Bullying in the workplace: what rights do you have? – The Placement Prac

Bullying is an unwelcome occurrence in many workplaces. McDonald Murholme Principal Lawyer Andrew Jewell discusses the rights of a bullied employee with The Placement Prac.

See below article for further details.

Bullying in the workplace: what rights do you have? – The Placement Prac

By McDonald Murholme Principal, Andrew Jewell

Bullying is an unwelcome occurrence in many workplaces, with recent research finding that more than half of all Australian employees will experience some form of bullying during their careers.

The research conducted by the University of Wollongong for beyondblue found that of those bullied, 40 per cent of people experienced workplace bullying early in their career and between five and seven per cent had been bullied in the previous six months.

It is important for all workplaces and employees to understand what constitutes bullying, and what is in fact reasonable management and direction.

What constitutes bullying?

The Fair Work Act 2009 (Cth) states that bullying occurs when someone repeatedly behaves unreasonably toward you or a group of workers that you are a part of, and this behaviour creates a risk to health and safety.

The Australian Human Rights Commission offers a definition of bullying behaviour as the following:

  • repeated hurtful remarks or attacks, or making fun of your work or you as a person (including your family, sex, sexuality, gender identity, race or culture, education or economic background),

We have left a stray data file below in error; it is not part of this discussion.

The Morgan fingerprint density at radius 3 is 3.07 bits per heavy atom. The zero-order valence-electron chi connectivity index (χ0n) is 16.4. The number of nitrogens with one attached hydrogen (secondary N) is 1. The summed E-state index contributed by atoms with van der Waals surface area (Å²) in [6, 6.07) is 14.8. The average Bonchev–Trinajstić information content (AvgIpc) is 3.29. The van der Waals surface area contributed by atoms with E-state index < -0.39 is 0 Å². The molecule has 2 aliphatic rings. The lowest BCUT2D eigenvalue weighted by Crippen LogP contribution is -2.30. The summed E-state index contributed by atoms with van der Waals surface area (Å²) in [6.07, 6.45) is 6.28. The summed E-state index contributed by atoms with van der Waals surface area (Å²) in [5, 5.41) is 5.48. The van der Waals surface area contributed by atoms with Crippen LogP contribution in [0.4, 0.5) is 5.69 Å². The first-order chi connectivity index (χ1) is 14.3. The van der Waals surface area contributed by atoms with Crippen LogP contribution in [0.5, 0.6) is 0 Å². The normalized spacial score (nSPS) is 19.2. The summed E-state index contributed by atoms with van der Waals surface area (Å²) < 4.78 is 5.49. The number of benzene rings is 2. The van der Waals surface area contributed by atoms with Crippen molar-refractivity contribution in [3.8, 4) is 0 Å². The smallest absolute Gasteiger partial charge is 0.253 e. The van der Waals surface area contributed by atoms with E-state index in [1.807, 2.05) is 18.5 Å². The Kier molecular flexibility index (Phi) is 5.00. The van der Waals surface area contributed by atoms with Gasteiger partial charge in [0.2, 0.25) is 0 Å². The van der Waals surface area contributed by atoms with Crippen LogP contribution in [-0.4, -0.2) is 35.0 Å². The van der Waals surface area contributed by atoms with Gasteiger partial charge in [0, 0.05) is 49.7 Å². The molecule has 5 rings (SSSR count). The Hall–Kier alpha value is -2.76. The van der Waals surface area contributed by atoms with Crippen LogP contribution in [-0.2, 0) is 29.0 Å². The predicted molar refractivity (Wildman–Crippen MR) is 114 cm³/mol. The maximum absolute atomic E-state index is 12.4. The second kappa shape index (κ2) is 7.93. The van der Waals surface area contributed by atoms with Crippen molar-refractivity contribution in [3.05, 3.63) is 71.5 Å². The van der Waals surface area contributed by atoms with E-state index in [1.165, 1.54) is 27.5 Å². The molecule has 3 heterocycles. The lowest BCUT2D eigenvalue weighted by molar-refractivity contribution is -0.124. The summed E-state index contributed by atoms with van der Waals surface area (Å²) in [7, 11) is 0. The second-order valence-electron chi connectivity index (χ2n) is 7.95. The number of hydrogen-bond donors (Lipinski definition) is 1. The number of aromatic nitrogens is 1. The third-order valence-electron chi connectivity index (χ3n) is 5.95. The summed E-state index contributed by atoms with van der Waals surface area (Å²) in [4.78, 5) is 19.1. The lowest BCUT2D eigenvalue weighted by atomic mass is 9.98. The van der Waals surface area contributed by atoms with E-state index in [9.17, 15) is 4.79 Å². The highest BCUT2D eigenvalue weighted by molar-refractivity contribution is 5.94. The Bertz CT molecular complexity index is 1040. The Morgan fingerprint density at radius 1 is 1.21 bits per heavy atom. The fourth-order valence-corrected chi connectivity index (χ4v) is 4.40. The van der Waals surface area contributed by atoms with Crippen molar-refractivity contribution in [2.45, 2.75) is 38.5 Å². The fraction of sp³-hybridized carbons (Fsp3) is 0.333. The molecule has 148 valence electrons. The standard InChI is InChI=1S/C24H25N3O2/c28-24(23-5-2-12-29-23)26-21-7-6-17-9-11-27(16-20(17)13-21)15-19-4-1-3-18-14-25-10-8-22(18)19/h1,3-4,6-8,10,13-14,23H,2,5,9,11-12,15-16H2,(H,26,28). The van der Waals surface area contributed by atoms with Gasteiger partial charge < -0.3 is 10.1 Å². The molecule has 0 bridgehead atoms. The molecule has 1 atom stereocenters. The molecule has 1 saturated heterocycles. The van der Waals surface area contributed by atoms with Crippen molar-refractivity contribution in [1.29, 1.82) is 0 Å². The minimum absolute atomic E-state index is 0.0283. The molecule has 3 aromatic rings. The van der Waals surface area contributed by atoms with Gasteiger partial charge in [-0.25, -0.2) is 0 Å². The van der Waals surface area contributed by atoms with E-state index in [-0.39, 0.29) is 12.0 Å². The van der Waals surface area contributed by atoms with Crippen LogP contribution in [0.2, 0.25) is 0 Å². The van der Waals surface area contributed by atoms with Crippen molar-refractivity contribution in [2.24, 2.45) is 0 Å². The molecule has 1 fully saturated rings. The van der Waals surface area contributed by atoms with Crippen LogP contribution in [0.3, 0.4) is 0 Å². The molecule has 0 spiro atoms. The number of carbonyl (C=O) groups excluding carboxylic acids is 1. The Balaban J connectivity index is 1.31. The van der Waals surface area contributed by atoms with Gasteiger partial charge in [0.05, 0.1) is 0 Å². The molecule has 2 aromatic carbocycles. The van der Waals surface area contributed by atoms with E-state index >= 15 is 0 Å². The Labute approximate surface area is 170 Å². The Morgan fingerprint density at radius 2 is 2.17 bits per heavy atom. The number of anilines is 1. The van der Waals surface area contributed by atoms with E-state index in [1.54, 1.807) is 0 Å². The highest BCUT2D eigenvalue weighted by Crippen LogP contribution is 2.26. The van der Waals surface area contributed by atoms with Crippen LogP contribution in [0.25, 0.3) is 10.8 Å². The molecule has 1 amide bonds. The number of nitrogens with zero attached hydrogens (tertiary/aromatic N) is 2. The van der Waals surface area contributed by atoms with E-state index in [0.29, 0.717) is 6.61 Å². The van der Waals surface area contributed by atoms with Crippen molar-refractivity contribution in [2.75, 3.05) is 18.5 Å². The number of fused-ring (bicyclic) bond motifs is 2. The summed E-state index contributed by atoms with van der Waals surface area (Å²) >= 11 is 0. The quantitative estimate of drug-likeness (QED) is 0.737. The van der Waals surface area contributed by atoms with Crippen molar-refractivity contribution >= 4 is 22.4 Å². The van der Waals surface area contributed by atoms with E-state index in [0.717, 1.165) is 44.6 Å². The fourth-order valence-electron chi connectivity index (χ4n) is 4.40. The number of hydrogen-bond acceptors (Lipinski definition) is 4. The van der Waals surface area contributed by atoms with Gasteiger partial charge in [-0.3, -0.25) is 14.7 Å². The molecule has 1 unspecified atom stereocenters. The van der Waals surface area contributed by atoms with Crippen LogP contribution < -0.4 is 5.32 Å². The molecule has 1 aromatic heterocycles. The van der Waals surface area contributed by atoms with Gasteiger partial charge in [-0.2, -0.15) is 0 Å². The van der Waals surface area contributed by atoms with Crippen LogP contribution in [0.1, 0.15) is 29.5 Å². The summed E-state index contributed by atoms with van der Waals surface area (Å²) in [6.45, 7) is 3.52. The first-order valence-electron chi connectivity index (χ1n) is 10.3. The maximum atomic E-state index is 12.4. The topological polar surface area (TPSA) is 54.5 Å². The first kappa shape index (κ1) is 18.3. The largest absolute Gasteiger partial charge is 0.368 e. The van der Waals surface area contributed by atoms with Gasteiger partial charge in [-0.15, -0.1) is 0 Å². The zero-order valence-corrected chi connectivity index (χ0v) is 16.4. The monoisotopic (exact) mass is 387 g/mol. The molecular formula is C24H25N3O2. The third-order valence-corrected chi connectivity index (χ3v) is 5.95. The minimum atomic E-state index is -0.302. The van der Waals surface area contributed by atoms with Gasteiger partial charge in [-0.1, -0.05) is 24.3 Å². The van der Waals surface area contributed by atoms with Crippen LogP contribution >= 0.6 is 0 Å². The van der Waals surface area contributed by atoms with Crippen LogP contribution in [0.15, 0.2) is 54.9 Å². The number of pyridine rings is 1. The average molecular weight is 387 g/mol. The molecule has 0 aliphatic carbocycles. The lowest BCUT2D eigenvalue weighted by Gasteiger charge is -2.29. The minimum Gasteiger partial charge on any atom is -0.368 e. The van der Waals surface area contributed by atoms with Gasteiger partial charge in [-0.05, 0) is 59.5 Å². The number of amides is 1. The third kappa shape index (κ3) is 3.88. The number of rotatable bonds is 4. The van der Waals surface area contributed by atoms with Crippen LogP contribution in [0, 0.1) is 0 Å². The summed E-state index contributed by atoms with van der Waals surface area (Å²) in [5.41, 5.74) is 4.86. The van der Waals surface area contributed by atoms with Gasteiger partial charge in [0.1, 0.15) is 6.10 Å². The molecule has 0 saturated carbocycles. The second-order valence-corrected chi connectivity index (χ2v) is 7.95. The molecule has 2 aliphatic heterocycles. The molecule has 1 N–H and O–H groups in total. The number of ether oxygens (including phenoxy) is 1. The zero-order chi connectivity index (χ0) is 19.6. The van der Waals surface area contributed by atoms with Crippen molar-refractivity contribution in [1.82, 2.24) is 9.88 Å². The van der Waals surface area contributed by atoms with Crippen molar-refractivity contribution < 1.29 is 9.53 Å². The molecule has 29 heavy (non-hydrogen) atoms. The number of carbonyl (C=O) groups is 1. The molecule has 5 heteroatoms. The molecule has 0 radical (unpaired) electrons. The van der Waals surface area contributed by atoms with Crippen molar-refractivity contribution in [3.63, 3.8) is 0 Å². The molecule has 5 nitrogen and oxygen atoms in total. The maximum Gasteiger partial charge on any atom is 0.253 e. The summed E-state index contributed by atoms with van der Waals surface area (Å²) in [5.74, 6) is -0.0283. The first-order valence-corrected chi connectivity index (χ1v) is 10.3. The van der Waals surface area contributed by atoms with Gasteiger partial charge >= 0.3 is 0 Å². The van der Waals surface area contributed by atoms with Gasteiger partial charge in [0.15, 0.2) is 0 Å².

• sexual harassment, particularly stuff like unwelcome touching and sexually explicit comments and requests that make you uncomfortable,
  • excluding you or stopping you from working with people or taking part in activities that relates to your work,
  • playing mind games, ganging up on you, or other types of psychological harassment
  • intimidation (making you feel less important and undervalued),
  • giving you pointless tasks that have nothing to do with your job,
  • giving you impossible jobs that can’t be done in the given time or with the resources provided,
  • deliberately changing your work hours or schedule to make it difficult for you,
  • deliberately holding back information you need for getting your work done properly
  • pushing, shoving, tripping, grabbing you in the work place,
  • attacking or threatening with equipment, knives, guns, clubs or any other type of object that can be turned into a weapon, and;
  • Initiation or hazing – where you are made to do humiliating or inappropriate things in order to be accepted as part of the team.

What can you do if you feel you have been bullied?

In the first instance, report the bullying to a supervisor or manager, workplace health and safety representative or your human resources department who can provide advice on internal grievance policies. This may be difficult if you are being bullied by a manager or supervisor.

If the bullying continues, consider an application with the Fair Work Commission or the Human Rights and Equal Opportunity Commission or a complaint to your state health and safety authority

If the bullying causes health issues requiring medical attention and/or time off work you can consider an application for workers compensation payments (under the Workplace Injury Rehabilitation and Compensation Act 2013 in Victoria).

With workplace bullying causing a myriad of issues, such as poor performance, increased anxiety, loss of self-esteem and isolation among countless others, it is vital that all workplaces treat each report of workplace bullying seriously and investigate them fully.

If you feel that you are bullied or harassed in your work place, seeking legal advice is recommended.

Reference: Bullying in the workplace: what rights do you have? The Placement Prac, 14th October 2016